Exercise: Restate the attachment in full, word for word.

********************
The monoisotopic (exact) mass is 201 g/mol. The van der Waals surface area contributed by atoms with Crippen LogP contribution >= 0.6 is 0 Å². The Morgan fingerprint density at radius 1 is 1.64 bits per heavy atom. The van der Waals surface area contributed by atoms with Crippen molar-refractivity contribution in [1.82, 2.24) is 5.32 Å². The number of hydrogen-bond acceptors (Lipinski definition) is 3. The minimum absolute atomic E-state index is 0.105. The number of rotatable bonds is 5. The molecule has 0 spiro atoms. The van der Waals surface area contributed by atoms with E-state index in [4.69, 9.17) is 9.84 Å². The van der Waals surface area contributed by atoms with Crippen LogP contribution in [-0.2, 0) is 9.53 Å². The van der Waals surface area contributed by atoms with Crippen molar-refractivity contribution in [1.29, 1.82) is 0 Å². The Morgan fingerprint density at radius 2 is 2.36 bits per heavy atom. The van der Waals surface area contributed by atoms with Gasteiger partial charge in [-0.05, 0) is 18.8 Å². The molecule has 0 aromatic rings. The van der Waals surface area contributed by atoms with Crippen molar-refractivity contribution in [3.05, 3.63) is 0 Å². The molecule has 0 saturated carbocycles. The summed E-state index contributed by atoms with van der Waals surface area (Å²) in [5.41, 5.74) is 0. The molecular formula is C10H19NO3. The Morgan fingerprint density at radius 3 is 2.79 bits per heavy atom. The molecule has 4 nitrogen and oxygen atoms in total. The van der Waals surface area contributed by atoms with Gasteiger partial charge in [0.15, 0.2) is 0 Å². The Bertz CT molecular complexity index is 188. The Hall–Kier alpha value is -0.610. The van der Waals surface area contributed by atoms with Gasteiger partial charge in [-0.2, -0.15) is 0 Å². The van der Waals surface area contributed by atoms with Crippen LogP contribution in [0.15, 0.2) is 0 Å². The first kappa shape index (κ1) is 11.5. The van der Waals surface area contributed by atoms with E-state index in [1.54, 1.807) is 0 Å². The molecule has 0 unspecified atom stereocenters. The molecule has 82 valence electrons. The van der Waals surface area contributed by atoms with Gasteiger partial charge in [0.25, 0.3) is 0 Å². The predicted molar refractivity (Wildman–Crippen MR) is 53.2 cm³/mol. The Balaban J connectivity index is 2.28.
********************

The monoisotopic (exact) mass is 201 g/mol. The van der Waals surface area contributed by atoms with Crippen LogP contribution >= 0.6 is 0 Å². The Morgan fingerprint density at radius 1 is 1.64 bits per heavy atom. The van der Waals surface area contributed by atoms with Crippen molar-refractivity contribution in [1.82, 2.24) is 5.32 Å². The number of hydrogen-bond acceptors (Lipinski definition) is 3. The minimum absolute atomic E-state index is 0.105. The number of rotatable bonds is 5. The molecule has 0 spiro atoms. The van der Waals surface area contributed by atoms with E-state index in [4.69, 9.17) is 9.84 Å². The van der Waals surface area contributed by atoms with Crippen LogP contribution in [-0.2, 0) is 9.53 Å². The van der Waals surface area contributed by atoms with Crippen molar-refractivity contribution in [1.29, 1.82) is 0 Å². The Morgan fingerprint density at radius 2 is 2.36 bits per heavy atom. The van der Waals surface area contributed by atoms with Gasteiger partial charge in [-0.05, 0) is 18.8 Å². The molecule has 0 aromatic rings. The van der Waals surface area contributed by atoms with Crippen molar-refractivity contribution in [3.05, 3.63) is 0 Å². The molecule has 0 saturated carbocycles. The summed E-state index contributed by atoms with van der Waals surface area (Å²) in [5.41, 5.74) is 0. The molecular formula is C10H19NO3. The Morgan fingerprint density at radius 3 is 2.79 bits per heavy atom. The molecule has 4 nitrogen and oxygen atoms in total. The van der Waals surface area contributed by atoms with Gasteiger partial charge in [0.15, 0.2) is 0 Å². The Bertz CT molecular complexity index is 188. The Hall–Kier alpha value is -0.610. The van der Waals surface area contributed by atoms with Gasteiger partial charge in [-0.2, -0.15) is 0 Å². The van der Waals surface area contributed by atoms with Crippen LogP contribution in [0.15, 0.2) is 0 Å². The first kappa shape index (κ1) is 11.5. The van der Waals surface area contributed by atoms with E-state index in [1.54, 1.807) is 0 Å². The molecule has 0 unspecified atom stereocenters. The molecule has 82 valence electrons. The van der Waals surface area contributed by atoms with Gasteiger partial charge in [0.25, 0.3) is 0 Å². The predicted molar refractivity (Wildman–Crippen MR) is 53.2 cm³/mol. The Balaban J connectivity index is 2.28.